Life, and Social Impact, After a Legal Career

The following is a guest post by Elena F. Deutsch, MPH who is not a lawyer, but loves working with them. She is the Founder of WILL – Women Interested in Leaving (big) Law where she helps women attorneys become clear on what they want next, kick their inner nay-sayers out of the driver’s seat, and take action on their dreams. You can find her at www.womeninterestedinleavinglaw.com or on Twitter: @elenaatwork. 

“I’ve already lived my bucket list,” said a man with silver hair who sat in the front row. His suit and tie still looked crisp at 8:00 pm. “I’ve had my motor cycle, traveled the world and had a fulfilling career. I do M&A at a big firm and I enjoy my work. But I can see on the horizon, my clients will be leaving. I’m not ready to stop. What else can I do?”

Following the panel, a woman asked, “I’m the first generation of boomer women to really make it in big law, what’s going to happen to all we know as we retire?”

These were some of the many questions raised at the “Time for an Encore Career,” encore event co-sponsored by Encore.org and the New York City Bar Association on November 2, 2017. The panel, included four attorneys, three of whom are no longer practicing. Moderated by Vivia Chen, chief blogger of The Careerist at the American Lawyer, and pulled together by Marci Alboher, VP for Encore.org and author of the Encore Career Handbook. Other panelists included Pamela Carlton, President, Springboard; Susan Fisher of BoardAssist; and Lynn M. Kelly, Executive Director of the City Bar Justice Center. 

The conversation sparked around two core questions: What can people do individually to move into an encore career? What can institutions, such as law firms, do to leverage the knowledge and wisdom held by lawyers who want meaningful work later in their lives and who could apply their accumulated smarts to social action and community needs and mentoring the next generation of lawyers?

The packed room, filled evenly with women and men engaged with the panel – and with each other – on options to use or transfer legal skills, creative networking (start a poker group? get involved in a bar association committee?) and how to begin to explore a next act.

In terms of lawyers who want out, Marci described the two general kinds of people who want to leave law:

  1. The person who knows they want to leave but don’t know what they want to do instead,
  2. The person who knows what they want to do, but don’t know how to transition to it.

As a coach who works with women interested in leaving big law, I would add a third category – a hybrid. Many people want to leave big law, and have ideas – from strong inklings to nascent dreams. But fear the unknown and stepping out of the lock-step paths of firm life, can be tremendously challenging.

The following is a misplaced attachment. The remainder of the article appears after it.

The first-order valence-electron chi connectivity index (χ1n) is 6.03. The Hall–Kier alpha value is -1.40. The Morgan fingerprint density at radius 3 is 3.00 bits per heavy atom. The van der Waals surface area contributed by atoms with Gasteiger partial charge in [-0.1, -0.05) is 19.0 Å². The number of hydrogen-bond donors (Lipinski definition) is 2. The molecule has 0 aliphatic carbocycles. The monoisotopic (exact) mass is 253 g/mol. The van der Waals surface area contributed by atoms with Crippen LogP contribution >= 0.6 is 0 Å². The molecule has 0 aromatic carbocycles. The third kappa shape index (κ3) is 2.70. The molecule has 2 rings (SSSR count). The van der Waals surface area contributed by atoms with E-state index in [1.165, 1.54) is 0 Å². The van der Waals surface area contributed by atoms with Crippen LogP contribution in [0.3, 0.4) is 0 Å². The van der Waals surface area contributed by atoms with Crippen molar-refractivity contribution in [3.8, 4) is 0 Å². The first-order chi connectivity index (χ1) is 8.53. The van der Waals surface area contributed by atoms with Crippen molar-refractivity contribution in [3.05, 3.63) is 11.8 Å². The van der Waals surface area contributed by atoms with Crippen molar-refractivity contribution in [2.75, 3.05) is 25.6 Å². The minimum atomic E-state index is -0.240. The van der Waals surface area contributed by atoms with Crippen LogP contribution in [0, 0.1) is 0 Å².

Discussion of networking focused on relationship building, rekindling dormant connections and approaching conversations with a spirit of giving. Pamela Carlton of Springboard shared how relationships had been the bridge between one career and another.  

In order to explore interests, Susan Fisher of BoardAssist suggested engaging in volunteering on non-profit boards and plugging into a local community or topic you care about. The key she said, was to follow your interests – whether they be community development, arts or politics. One audience member asked for input on how to work on his passion — dismantling the electoral college. Several audience members had ideas. Clearly, transitions like this benefit from access to a team of like-minded people 

Lynn Kelly, of the City Bar Justice Center, offered a variety of ways her office deploys lawyers in pro-bono work, ranging from bite-sized increments, to projects that run for a few years, all with training attached. Either way, these opportunities can fit your personality, have huge human impact, and scratch the itch to deliver purpose driven work.  

A few elephantsized questions lingered in the room:

  1. How to do meaningful work, connected a sense of purpose, while still wanting and needing to earn money? 
  2. Where are the law firms in this conversation? How can they leverage senior lawyers as mentors and much more? Why not offer creative off-ramps to transfer seasoned legal talent to community needs, while giving senior lawyers an attractive path to a new stage. There seems to be a lack of leadership from firms to both honor, and capitalize on the experience of their aging counsel. Vivia Chen said, as long as firms are making money with their current business model, nothing is going to change.

That said, innovation was in the air. A man announced he is forming a Senior Lawyers Committee at the NYC Bar Association and invited everyone to attend a November 28th meeting. 


Want more on this topic?

In a Q&A with Vivia Chen (note: free account required), Paul Irving, former managing partner and co-chair of Manatt, Phelps & Phillips — and now the chairman of the Milken Institute Center for the Future of Aging — said, “Lawyers have brains and connections to stretch themselves. We have a supply and demand challenge: great human capital, the resources of older adults, and we have needs that are crying for solutions. The question is how to connect the two.” Clearly the energy generated to address the night’s questions will continue, as individuals and institutions pursue ideas to leverage the experience, wisdom and create new avenues for encore legal talent.